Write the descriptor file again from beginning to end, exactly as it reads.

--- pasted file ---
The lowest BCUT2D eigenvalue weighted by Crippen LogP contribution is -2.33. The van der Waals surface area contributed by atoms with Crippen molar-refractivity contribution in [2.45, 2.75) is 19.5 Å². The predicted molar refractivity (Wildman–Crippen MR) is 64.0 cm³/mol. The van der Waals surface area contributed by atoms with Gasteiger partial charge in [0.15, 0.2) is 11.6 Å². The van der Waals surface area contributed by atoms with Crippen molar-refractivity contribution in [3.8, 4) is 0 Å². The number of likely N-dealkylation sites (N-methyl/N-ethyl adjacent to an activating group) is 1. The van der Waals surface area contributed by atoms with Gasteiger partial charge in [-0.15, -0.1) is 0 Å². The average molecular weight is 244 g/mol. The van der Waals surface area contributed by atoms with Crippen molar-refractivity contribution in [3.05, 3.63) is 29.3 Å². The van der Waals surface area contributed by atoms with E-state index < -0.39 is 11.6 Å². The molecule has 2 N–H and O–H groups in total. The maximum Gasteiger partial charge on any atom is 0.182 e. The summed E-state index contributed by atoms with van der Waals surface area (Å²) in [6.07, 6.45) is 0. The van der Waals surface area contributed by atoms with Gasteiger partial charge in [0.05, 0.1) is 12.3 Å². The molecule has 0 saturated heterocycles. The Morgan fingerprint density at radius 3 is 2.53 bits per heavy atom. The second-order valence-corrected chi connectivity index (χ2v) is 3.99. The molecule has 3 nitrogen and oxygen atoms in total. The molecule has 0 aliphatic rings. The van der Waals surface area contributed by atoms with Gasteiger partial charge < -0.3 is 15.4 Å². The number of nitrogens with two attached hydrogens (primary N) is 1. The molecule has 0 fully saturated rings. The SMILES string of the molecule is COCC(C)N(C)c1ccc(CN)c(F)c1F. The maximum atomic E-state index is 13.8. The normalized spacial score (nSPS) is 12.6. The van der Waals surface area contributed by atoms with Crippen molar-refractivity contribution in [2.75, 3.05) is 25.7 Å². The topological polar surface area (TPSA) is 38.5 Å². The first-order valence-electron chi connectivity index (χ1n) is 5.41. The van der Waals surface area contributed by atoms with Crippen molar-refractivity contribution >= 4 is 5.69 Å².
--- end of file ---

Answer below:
The lowest BCUT2D eigenvalue weighted by Crippen LogP contribution is -2.33. The van der Waals surface area contributed by atoms with Crippen molar-refractivity contribution in [2.45, 2.75) is 19.5 Å². The predicted molar refractivity (Wildman–Crippen MR) is 64.0 cm³/mol. The van der Waals surface area contributed by atoms with Gasteiger partial charge in [0.15, 0.2) is 11.6 Å². The van der Waals surface area contributed by atoms with Crippen molar-refractivity contribution in [3.8, 4) is 0 Å². The number of likely N-dealkylation sites (N-methyl/N-ethyl adjacent to an activating group) is 1. The van der Waals surface area contributed by atoms with Gasteiger partial charge in [-0.15, -0.1) is 0 Å². The average molecular weight is 244 g/mol. The van der Waals surface area contributed by atoms with Crippen molar-refractivity contribution in [3.05, 3.63) is 29.3 Å². The van der Waals surface area contributed by atoms with E-state index < -0.39 is 11.6 Å². The molecule has 2 N–H and O–H groups in total. The maximum Gasteiger partial charge on any atom is 0.182 e. The summed E-state index contributed by atoms with van der Waals surface area (Å²) in [6.07, 6.45) is 0. The van der Waals surface area contributed by atoms with Gasteiger partial charge in [0.05, 0.1) is 12.3 Å². The molecule has 0 saturated heterocycles. The Morgan fingerprint density at radius 3 is 2.53 bits per heavy atom. The second-order valence-corrected chi connectivity index (χ2v) is 3.99. The molecule has 3 nitrogen and oxygen atoms in total. The molecule has 0 aliphatic rings. The van der Waals surface area contributed by atoms with Gasteiger partial charge < -0.3 is 15.4 Å². The number of nitrogens with two attached hydrogens (primary N) is 1. The molecule has 0 fully saturated rings. The SMILES string of the molecule is COCC(C)N(C)c1ccc(CN)c(F)c1F. The maximum atomic E-state index is 13.8. The normalized spacial score (nSPS) is 12.6. The van der Waals surface area contributed by atoms with Crippen molar-refractivity contribution in [2.75, 3.05) is 25.7 Å². The topological polar surface area (TPSA) is 38.5 Å². The first-order valence-electron chi connectivity index (χ1n) is 5.41. The van der Waals surface area contributed by atoms with Crippen molar-refractivity contribution >= 4 is 5.69 Å².